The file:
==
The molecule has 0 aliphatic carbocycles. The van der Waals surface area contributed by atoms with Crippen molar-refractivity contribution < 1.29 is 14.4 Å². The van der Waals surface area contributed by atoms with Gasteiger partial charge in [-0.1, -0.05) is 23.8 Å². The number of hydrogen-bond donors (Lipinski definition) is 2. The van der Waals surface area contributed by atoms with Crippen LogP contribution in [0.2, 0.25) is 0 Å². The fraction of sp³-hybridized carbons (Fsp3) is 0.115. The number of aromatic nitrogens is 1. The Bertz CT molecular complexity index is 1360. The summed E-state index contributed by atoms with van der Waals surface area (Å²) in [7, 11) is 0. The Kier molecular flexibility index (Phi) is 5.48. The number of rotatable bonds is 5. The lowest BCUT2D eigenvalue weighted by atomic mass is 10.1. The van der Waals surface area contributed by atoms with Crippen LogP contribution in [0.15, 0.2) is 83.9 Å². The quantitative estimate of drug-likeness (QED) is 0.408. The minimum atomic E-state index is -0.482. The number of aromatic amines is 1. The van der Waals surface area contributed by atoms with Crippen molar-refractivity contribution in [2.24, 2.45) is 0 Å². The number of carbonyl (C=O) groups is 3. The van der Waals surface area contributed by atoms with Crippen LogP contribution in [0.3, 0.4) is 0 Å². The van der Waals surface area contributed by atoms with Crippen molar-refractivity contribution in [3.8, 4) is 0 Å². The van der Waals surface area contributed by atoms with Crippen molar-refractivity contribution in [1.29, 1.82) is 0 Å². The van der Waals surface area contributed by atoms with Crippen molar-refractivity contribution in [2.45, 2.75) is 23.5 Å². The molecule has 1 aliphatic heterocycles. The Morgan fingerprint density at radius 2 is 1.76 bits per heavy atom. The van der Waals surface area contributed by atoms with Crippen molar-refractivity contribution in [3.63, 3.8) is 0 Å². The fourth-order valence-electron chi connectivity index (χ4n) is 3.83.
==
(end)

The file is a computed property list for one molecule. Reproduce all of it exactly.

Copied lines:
The molecule has 0 aliphatic carbocycles. The van der Waals surface area contributed by atoms with Crippen molar-refractivity contribution < 1.29 is 14.4 Å². The van der Waals surface area contributed by atoms with Gasteiger partial charge in [-0.1, -0.05) is 23.8 Å². The number of hydrogen-bond donors (Lipinski definition) is 2. The van der Waals surface area contributed by atoms with Crippen LogP contribution in [0.2, 0.25) is 0 Å². The fraction of sp³-hybridized carbons (Fsp3) is 0.115. The number of aromatic nitrogens is 1. The Bertz CT molecular complexity index is 1360. The summed E-state index contributed by atoms with van der Waals surface area (Å²) in [7, 11) is 0. The Kier molecular flexibility index (Phi) is 5.48. The number of rotatable bonds is 5. The lowest BCUT2D eigenvalue weighted by atomic mass is 10.1. The van der Waals surface area contributed by atoms with Crippen LogP contribution in [0.15, 0.2) is 83.9 Å². The quantitative estimate of drug-likeness (QED) is 0.408. The minimum atomic E-state index is -0.482. The number of aromatic amines is 1. The van der Waals surface area contributed by atoms with Crippen molar-refractivity contribution in [2.24, 2.45) is 0 Å². The number of carbonyl (C=O) groups is 3. The van der Waals surface area contributed by atoms with Crippen LogP contribution in [0.3, 0.4) is 0 Å². The van der Waals surface area contributed by atoms with Crippen molar-refractivity contribution in [3.8, 4) is 0 Å². The van der Waals surface area contributed by atoms with Crippen molar-refractivity contribution in [1.29, 1.82) is 0 Å². The van der Waals surface area contributed by atoms with Crippen molar-refractivity contribution in [2.45, 2.75) is 23.5 Å². The molecule has 1 aliphatic heterocycles. The Morgan fingerprint density at radius 2 is 1.76 bits per heavy atom. The van der Waals surface area contributed by atoms with Crippen molar-refractivity contribution in [3.63, 3.8) is 0 Å². The fourth-order valence-electron chi connectivity index (χ4n) is 3.83.